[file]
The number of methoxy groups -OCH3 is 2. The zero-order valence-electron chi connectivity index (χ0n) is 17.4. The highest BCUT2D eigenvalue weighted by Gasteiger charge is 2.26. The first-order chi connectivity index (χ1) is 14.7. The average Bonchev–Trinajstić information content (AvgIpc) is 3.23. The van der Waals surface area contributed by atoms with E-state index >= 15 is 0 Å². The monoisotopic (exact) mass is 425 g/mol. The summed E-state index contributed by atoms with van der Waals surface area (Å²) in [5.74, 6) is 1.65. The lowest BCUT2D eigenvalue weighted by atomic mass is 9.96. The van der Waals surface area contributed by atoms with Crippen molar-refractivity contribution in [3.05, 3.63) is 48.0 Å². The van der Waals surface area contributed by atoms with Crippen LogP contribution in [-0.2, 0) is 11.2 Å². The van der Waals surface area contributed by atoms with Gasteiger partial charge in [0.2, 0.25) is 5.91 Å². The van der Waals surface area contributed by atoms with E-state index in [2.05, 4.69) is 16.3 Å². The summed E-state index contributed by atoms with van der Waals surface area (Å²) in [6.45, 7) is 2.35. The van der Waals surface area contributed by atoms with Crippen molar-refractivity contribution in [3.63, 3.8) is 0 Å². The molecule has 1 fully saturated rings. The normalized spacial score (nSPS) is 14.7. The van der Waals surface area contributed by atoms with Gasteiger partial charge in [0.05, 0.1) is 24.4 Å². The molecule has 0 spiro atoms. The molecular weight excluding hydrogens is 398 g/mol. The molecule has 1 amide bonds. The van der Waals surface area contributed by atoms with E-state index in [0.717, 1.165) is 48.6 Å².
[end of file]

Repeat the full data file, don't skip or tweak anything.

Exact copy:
The number of methoxy groups -OCH3 is 2. The zero-order valence-electron chi connectivity index (χ0n) is 17.4. The highest BCUT2D eigenvalue weighted by Gasteiger charge is 2.26. The first-order chi connectivity index (χ1) is 14.7. The average Bonchev–Trinajstić information content (AvgIpc) is 3.23. The van der Waals surface area contributed by atoms with E-state index >= 15 is 0 Å². The monoisotopic (exact) mass is 425 g/mol. The summed E-state index contributed by atoms with van der Waals surface area (Å²) in [5.74, 6) is 1.65. The lowest BCUT2D eigenvalue weighted by atomic mass is 9.96. The van der Waals surface area contributed by atoms with Crippen molar-refractivity contribution in [3.05, 3.63) is 48.0 Å². The van der Waals surface area contributed by atoms with Crippen LogP contribution in [-0.2, 0) is 11.2 Å². The van der Waals surface area contributed by atoms with Gasteiger partial charge in [0.2, 0.25) is 5.91 Å². The van der Waals surface area contributed by atoms with E-state index in [2.05, 4.69) is 16.3 Å². The summed E-state index contributed by atoms with van der Waals surface area (Å²) in [6.45, 7) is 2.35. The van der Waals surface area contributed by atoms with Crippen molar-refractivity contribution in [3.63, 3.8) is 0 Å². The molecule has 1 fully saturated rings. The normalized spacial score (nSPS) is 14.7. The van der Waals surface area contributed by atoms with Gasteiger partial charge in [0.05, 0.1) is 24.4 Å². The molecule has 0 spiro atoms. The molecular weight excluding hydrogens is 398 g/mol. The molecule has 1 amide bonds. The van der Waals surface area contributed by atoms with E-state index in [0.717, 1.165) is 48.6 Å².